Government Pushes Solomon Amendment

Government action comes after HLS faculty petition

Government lawyers told a Philadelphia-based federal appeals court Tuesday that an effort by law schools to limit military recruiters’ access to campuses poses a potential threat to national security.

Tuesday’s brief is the latest development in a high-profile suit challenging the 1996 Solomon Amendment, under which the Pentagon has threatened to cut funding to universities that fail to cooperate with military recruiters.

The government’s action comes just one month after a majority of the Harvard Law School (HLS) faculty asked the Third Circuit Court of Appeals to let universities exclude the Pentagon from official recruiting functions.

“When educational institutions close their doors to military recruiting, they directly interfere with the federal government’s constitutionally mandated function of raising a military and thereby compromise the defense of the nation,” government attorneys charged.

HLS requires that recruiters who use its Office of Career Services must pledge not to discriminate on the basis of sexual orientation.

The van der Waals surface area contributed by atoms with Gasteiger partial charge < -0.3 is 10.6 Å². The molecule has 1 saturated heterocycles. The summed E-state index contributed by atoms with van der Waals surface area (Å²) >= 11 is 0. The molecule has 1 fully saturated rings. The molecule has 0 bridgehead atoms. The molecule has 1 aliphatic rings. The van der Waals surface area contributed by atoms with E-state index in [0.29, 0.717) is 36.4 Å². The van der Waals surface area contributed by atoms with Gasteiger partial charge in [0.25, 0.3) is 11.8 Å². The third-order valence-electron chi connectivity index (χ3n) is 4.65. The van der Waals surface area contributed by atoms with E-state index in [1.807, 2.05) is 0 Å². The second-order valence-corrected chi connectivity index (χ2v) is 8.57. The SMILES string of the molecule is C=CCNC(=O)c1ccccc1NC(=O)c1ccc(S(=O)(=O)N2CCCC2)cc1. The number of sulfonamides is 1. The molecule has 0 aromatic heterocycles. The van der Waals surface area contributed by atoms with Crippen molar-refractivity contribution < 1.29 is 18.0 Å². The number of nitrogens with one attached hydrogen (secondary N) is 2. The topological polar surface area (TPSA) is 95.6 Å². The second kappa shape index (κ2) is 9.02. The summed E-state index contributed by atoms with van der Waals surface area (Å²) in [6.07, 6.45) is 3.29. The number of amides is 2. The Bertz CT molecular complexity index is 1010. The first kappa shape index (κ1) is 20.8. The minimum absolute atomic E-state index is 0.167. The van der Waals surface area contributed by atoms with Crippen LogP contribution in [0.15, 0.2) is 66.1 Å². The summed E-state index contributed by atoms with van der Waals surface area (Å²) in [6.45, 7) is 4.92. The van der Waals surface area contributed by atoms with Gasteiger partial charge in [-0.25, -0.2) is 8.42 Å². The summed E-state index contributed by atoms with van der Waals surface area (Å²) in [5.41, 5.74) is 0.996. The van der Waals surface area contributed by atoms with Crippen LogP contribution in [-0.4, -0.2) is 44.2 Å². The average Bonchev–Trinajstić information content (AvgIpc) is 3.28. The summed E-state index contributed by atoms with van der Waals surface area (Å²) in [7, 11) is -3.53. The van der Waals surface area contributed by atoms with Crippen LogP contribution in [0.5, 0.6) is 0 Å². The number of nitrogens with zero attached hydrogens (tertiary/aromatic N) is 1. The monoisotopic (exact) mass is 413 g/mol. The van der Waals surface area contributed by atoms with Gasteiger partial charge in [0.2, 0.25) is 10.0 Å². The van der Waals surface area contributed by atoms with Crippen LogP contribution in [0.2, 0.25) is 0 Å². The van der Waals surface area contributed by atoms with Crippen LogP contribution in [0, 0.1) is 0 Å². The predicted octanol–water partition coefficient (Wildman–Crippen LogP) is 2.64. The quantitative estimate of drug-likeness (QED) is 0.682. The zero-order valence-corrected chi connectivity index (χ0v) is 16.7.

The military’s “don’t ask, don’t tell” policy requires the discharge of openly gay servicemembers, and the Pentagon has refused to sign the nondiscrimination pledge.

In May 2002, then-HLS Dean Robert C. Clark granted military recruiters an exemption from the

nondiscrimination policy after the Pentagon threatened to cut hundreds of millions of dollars in federal funds to the University.

But HLS professors continued to fight the Pentagon’s policy, even as the military gained access to the school’s recruiting resources.

In January, HLS professors submitted a friend-of-the-court brief on behalf of the Forum for Academic and Institutional Rights (FAIR), a national network of law schools and student groups that filed a lawsuit against the Pentagon last September.

The FAIR suit contends that the Solomon Amendment is unconstitutional because it forces law schools to propagate the military’s anti-gay policy.

In their brief, the HLS professors argued that Pentagon lawyers had misinterpreted the 1996 statute, and that Harvard had been in compliance with the Solomon Amendment even before Clark waived the nondiscrimination requirement for military recruiters.

FAIR lawyer E. Joshua Rosenkranz of the New York law firm Heller, Ehrman, White and McAuliffe said that the HLS professors have filed the only friend-of-the-court brief that challenges the Pentagon’s interpretation of the statute—rather than the constitutionality of the amendment itself.

But government lawyers barely mentioned the HLS professors’ arguments Tuesday—except for a footnote on page 47 of the 12,000-word brief.

“Because the plaintiffs...have not pursued [the HLS professors’] claim in this appeal, the government need not address it here,” Justice Department attorneys argued Tuesday.

The government’s failure to respond to the HLS professors’ claims could prove significant as the case progresses, according to Rosenkranz.